It is an undeniable fact that many women across the globe face physical and sexual violence on a daily basis. Indeed, the World Health Organisation estimates that a third of women worldwide have experienced such violence, mostly at the hands of an intimate partner. “But in St Andrews? Really?” your article asks sceptically. Yes, really.
You see, violence against women stems from a core belief that women are somehow inferior to and less valuable than men. Unfortunately, this ideology and the lad culture that perpetuates it is by no means absent from our supposedly “small, safe and liberal town.” Instead, it seems to me to be rather prevalent in a way that I did not expect. Before arriving here in September, I had no idea that rape jokes could be an accepted part of lunchtime conversation, or that I would genuinely hear someone describe another person to me as a “duck-faced, good for nothing tramp” over mulled wine. The question as to whether the drunken behaviour of the “cretins” you refer to do indeed constitute a threat of violence towards women is far from “absurd,” and there is a real danger in dismissing it as such.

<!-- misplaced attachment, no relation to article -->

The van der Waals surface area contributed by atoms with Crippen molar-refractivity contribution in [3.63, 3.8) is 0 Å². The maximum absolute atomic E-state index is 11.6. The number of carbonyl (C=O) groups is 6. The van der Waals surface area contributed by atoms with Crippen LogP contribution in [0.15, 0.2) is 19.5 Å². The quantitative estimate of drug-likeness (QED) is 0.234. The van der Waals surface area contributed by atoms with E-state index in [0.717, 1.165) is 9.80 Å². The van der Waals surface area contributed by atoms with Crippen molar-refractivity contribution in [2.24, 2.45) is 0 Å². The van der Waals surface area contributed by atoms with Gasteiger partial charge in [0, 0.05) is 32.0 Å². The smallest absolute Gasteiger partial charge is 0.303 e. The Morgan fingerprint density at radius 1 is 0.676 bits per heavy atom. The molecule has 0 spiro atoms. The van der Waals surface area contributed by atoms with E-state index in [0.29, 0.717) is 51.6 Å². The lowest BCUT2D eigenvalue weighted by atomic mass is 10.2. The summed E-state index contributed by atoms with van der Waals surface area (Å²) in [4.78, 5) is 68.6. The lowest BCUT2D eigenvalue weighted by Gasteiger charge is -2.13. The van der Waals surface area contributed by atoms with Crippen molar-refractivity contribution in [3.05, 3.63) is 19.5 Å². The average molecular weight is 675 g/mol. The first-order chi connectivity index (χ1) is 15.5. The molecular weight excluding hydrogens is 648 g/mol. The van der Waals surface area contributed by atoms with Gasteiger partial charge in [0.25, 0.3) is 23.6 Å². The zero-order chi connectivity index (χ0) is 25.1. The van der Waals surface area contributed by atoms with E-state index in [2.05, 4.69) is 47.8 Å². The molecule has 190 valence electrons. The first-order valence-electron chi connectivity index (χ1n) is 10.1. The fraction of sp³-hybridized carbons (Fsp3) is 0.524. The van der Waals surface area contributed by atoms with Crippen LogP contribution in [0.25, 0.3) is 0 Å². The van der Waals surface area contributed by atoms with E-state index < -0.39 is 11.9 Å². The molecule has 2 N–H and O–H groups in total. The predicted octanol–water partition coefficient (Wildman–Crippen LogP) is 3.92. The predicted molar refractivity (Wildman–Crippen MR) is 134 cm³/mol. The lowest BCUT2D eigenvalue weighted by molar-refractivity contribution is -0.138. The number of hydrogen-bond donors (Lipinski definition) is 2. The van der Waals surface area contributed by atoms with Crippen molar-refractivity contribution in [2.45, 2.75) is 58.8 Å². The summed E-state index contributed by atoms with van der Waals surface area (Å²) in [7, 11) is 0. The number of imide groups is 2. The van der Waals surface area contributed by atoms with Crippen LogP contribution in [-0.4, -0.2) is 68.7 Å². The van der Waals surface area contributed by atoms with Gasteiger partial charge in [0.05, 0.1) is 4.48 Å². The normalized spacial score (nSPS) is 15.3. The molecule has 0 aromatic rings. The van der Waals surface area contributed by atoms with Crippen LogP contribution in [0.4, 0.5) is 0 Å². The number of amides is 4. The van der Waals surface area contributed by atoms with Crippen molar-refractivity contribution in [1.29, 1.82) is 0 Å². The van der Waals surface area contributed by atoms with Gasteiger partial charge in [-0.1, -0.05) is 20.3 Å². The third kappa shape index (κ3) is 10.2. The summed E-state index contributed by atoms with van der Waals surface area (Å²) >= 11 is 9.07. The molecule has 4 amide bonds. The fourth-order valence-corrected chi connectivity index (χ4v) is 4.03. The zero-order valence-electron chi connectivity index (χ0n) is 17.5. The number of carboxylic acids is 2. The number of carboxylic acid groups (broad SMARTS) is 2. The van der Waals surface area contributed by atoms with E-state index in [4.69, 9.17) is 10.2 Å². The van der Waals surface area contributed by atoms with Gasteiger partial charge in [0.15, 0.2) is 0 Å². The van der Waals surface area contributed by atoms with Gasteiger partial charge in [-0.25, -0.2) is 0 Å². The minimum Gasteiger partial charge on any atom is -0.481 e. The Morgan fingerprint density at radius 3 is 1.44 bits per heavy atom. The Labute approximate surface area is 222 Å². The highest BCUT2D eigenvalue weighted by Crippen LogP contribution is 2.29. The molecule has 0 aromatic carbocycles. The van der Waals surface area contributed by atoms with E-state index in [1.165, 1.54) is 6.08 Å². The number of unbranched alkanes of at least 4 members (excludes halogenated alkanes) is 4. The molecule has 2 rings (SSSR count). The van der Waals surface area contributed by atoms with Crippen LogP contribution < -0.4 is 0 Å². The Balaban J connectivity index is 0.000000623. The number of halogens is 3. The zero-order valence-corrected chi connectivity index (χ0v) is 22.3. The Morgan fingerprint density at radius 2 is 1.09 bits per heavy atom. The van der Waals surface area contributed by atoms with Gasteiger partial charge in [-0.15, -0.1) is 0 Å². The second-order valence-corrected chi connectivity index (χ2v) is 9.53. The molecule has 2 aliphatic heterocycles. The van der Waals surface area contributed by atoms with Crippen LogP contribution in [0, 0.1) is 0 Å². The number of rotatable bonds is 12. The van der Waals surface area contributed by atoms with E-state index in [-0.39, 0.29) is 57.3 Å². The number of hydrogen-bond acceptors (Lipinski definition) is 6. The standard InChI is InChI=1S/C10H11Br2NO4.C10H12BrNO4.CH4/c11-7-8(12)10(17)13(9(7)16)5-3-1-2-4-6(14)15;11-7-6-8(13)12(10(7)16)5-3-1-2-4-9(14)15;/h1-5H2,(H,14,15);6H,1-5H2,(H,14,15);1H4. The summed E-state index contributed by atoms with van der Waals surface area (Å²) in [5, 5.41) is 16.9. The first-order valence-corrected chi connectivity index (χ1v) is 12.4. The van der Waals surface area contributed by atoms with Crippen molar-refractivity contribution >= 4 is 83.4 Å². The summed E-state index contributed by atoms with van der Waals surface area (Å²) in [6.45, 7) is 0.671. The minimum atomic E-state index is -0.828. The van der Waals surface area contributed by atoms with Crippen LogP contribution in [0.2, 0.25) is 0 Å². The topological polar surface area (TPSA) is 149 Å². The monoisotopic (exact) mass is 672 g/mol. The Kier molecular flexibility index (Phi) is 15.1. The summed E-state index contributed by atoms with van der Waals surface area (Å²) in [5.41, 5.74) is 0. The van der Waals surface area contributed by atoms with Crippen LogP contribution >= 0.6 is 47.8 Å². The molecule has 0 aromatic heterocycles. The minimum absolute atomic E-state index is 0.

The idea that violence does not exist in St Andrews, in a country where, according to the British Crime Survey, there are an estimated 47,000 rapes every year, around 40,000 attempted rapes and over 300,000 sexual assaults, is not only naïve, but also contributes to a sense of ignorance surrounding this issue. Furthermore, incidences of violence are often underreported, sometimes due to the culture of shame surrounding this issue, and sometimes for the very reason that people are unaware of what is wrong. Assault and harassment are never the fault of the victim, and “one too many Pablos” is never an excuse.
Standing up to the violence that millions of women face worldwide does not mean ignoring it at home, but by far the opposite. How are we even going to begin to tackle the global problems of violence and injustice against women if we do not first address issues of inequality where we are? Thankfully, you are right in saying at the start of your article that St Andrews is far from sleepy. Between the cobbled streets of this seaside town are students with brains and hearts longing to challenge injustice, amongst them perhaps a future generation of leaders.
Ban Ki-moon, the UN Secretary-General, urges us to “break the silence. When you witness violence against women and girls, do not sit back. Act.” Perhaps in reclaiming the night, the people of St Andrews are starting to break this silence, making space for a dialogue concerning the equal rights of everyone to feel safe wherever they are.